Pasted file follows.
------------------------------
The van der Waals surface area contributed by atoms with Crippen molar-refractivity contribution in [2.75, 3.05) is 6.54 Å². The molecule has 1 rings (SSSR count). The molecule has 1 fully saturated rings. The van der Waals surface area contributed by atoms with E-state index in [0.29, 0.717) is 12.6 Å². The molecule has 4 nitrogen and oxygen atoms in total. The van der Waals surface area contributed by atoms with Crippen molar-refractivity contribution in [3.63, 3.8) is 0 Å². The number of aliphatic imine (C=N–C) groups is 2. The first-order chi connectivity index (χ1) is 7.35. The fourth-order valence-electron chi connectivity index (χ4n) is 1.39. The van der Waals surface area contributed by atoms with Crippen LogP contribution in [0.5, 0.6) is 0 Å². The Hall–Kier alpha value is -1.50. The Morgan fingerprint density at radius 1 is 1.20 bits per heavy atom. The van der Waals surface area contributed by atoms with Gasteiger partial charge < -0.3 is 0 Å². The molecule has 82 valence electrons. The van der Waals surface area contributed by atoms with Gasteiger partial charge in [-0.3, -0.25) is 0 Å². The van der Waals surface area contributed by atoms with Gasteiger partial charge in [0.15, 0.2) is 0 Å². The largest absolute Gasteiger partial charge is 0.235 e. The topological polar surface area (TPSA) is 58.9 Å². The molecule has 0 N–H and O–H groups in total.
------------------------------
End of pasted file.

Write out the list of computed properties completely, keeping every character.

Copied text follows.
The van der Waals surface area contributed by atoms with Crippen molar-refractivity contribution in [2.75, 3.05) is 6.54 Å². The molecule has 1 rings (SSSR count). The molecule has 1 fully saturated rings. The van der Waals surface area contributed by atoms with E-state index in [0.29, 0.717) is 12.6 Å². The molecule has 4 nitrogen and oxygen atoms in total. The van der Waals surface area contributed by atoms with Crippen molar-refractivity contribution in [3.63, 3.8) is 0 Å². The number of aliphatic imine (C=N–C) groups is 2. The first-order chi connectivity index (χ1) is 7.35. The fourth-order valence-electron chi connectivity index (χ4n) is 1.39. The van der Waals surface area contributed by atoms with Crippen LogP contribution in [0.5, 0.6) is 0 Å². The Hall–Kier alpha value is -1.50. The Morgan fingerprint density at radius 1 is 1.20 bits per heavy atom. The van der Waals surface area contributed by atoms with Gasteiger partial charge < -0.3 is 0 Å². The molecule has 82 valence electrons. The van der Waals surface area contributed by atoms with Gasteiger partial charge in [-0.3, -0.25) is 0 Å². The van der Waals surface area contributed by atoms with Gasteiger partial charge in [0.15, 0.2) is 0 Å². The largest absolute Gasteiger partial charge is 0.235 e. The topological polar surface area (TPSA) is 58.9 Å². The molecule has 0 N–H and O–H groups in total.